(This blog was written a couple of weeks ago during our time in Cameroon and has been scheduled to post automatically.)
As we wait at traffic lights in the center of Cameroon’s capital, six other cars were trying to push ahead of us. My driver was frustrated “Traffic in Yaoundé never used to be this bad” Moses said “ten years ago we could drive freely here, every day of the week. These days I don’t like to come downtown, unless its a Sunday, then its not too bad” he added. Cameroon’s population grew by 2.5% last year, but with 40% of people still living below the poverty line of a dollar a day, moving to the city to find work is common. As we pull away from the lights we are all overtaken by a enthusiastic motorbike delivery driver, crossing four lanes he weaves between the moving cars, carrying his precious cargo of sixteen double mattresses, all stacked neatly on top of each other and teetering precariously on the back of his bike.
For an African capital, the tree-lined streets of Yaoundé are comparatively peaceful, calm and clean. But there are still plenty of reminders here that you are in the slightly chaotic, hard to control region of Central Africa. Like many other African nations, Cameroon has that potent combination of raw human energy and abundant natural resources, two factors that will be key to its future prosperity.
But Cameroon’s drive to prosperity is struggling to get moving.
At 81 years of age, President Paul Biya, has been in power for 32 years. As he prepares to run again for another seven year term his Government is promising heavy investment in infrastructure. New hydroelectric dams are planned as well as a high-speed railway that would connect Yaoundé to N’Djamena, the capital of neighbouring Chad, but progress has been slow and final completion of projects evasive. In July last year, a brand-new deep-sea port welcomed its first vessels in Kribi. But according to the project chairman, the ultramodern port will not actually be completed and fully open until 2040.
“Promises are one thing, but delivering them is another,” said Elvis, an accountant I met buying his lunch from a market stall. As we drank in the sweet, caramelised smell of roasting bananas, he explained to me how the cost of living was increasing and how corruption and incompetence were getting in the way of Cameroon’s development. “Our President is getting tired and things are slowing down.” he argued “we have power cuts every day, how am I supposed to run my business without electricity?”
In Yaoundé blackouts and water cuts are a part of daily life and the Government’s lack of capacity in managing major projects is causing frustration. In order to find the money to spend on big projects, President Biya has been implementing unpopular decisions. In July, he decided to cut fuel subsidies, prompting a 15% increase in the prices at the pumps.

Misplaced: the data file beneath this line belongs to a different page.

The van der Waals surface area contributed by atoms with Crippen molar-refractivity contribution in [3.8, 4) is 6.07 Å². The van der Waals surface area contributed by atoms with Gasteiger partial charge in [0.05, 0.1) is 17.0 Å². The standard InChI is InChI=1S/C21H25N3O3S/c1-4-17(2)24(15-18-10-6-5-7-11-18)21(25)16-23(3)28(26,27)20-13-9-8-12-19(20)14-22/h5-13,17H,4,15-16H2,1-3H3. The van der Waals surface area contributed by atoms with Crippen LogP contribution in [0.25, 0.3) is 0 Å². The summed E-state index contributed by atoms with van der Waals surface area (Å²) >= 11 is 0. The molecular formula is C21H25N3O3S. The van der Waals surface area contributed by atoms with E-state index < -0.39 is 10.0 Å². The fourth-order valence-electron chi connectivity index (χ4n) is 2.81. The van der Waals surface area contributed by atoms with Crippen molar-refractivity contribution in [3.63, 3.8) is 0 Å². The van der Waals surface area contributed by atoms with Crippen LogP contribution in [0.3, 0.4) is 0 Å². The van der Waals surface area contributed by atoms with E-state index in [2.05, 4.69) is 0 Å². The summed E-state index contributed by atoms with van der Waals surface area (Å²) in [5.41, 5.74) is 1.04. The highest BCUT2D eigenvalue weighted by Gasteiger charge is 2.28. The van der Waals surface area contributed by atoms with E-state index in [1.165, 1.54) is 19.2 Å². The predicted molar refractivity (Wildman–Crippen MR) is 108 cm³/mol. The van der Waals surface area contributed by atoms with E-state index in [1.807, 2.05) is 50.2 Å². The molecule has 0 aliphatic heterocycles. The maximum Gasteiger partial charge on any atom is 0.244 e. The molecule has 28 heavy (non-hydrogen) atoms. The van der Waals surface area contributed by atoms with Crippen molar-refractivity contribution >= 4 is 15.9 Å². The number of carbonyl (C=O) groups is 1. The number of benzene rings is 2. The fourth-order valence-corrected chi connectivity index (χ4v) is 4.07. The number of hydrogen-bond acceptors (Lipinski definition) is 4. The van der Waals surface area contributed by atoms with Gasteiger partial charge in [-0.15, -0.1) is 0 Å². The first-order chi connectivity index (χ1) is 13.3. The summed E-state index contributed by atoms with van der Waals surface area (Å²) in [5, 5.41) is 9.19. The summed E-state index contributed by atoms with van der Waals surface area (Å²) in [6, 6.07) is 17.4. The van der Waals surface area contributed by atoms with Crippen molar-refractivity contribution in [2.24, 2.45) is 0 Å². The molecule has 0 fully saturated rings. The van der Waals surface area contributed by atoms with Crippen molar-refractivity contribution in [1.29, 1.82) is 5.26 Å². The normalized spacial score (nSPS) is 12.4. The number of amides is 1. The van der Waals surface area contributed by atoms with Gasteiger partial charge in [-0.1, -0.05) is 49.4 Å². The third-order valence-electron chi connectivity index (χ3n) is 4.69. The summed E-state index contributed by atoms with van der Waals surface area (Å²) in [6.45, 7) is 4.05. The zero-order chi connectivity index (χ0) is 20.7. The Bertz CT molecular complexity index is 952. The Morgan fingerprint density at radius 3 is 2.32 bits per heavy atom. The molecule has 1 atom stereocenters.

Meanwhile, the agricultural sector, which employs 70% of the population, continues to struggle. Harvests of coffee, a once flourishing cash crop, have hit an all-time low, production slumping more than 50% from the previous year. Climate and weather play their part, but growers, dealers, experts and farmers’ organisations have all been calling for the government to reform agricultural policies.
The country is also having to deal with international crisis on its Northern borders. To the North East, Cameroon’s porous border is exposing it to huge refugee flows from the conflict in the Central African Republic. Up to 85,000 refugees are thought to have crossed the border since 2013. To the North West, Boko Harum Islamist militants launch frequent raids from Nigeria. Young Cameroonians are being recruited and radicalized and attacks from the radical group have intensified this year.
Back in the taxi, Moses reveals there is another area which should be concerning President Biya. As we sit in yet more traffic, engines revving and horns blaring, he explains the colonial history of Cameroon. How it was first a German colony, before being carved up by the French and the British following the First World War. In 1960 the French colony declared independence, with the British colony voting to join the new republic a year later. Today’s legacy of that history is that the South Western provinces, along the border with Nigeria, are Anglophone, while the rest of the country is Francophone. Both are official languages of the country, but the French speakers dominate.
Moses is an English speaking Cameroonian, and proud of it. He is also resentful of the domination of the Francophones, telling me that while they take all the comfortable Government appointed posts, English speakers do the real work of making the country run on the ground. Thinking that this is little more than the passing complaint of a taxi driver, I am surprised when he tells me that there is in fact an independence movement for the English speaking regions.
For the last 20 years, the Southern Cameroons National Council has been campaigning for independence for the English speaking regions. Their plans sound relatively well developed, if ultimately unlikely. The SCNC is a banned organization and their members are routinely attacked, arrested and tortured.
Moses does not hold out much hope. “Maybe my children will see this change,” he says “I do not think that I will see much progress in my lifetime”.
Overdue reforms, widespread corruption, slumping production, unfinished infrastructure and a frustrated population; these things would be enough to hold most countries back. Combine these with attacks from Islamist militants, an influx of civil war refugees and a fledging separatist movement and it is no wonder that Cameroon’s progress is somewhat congested.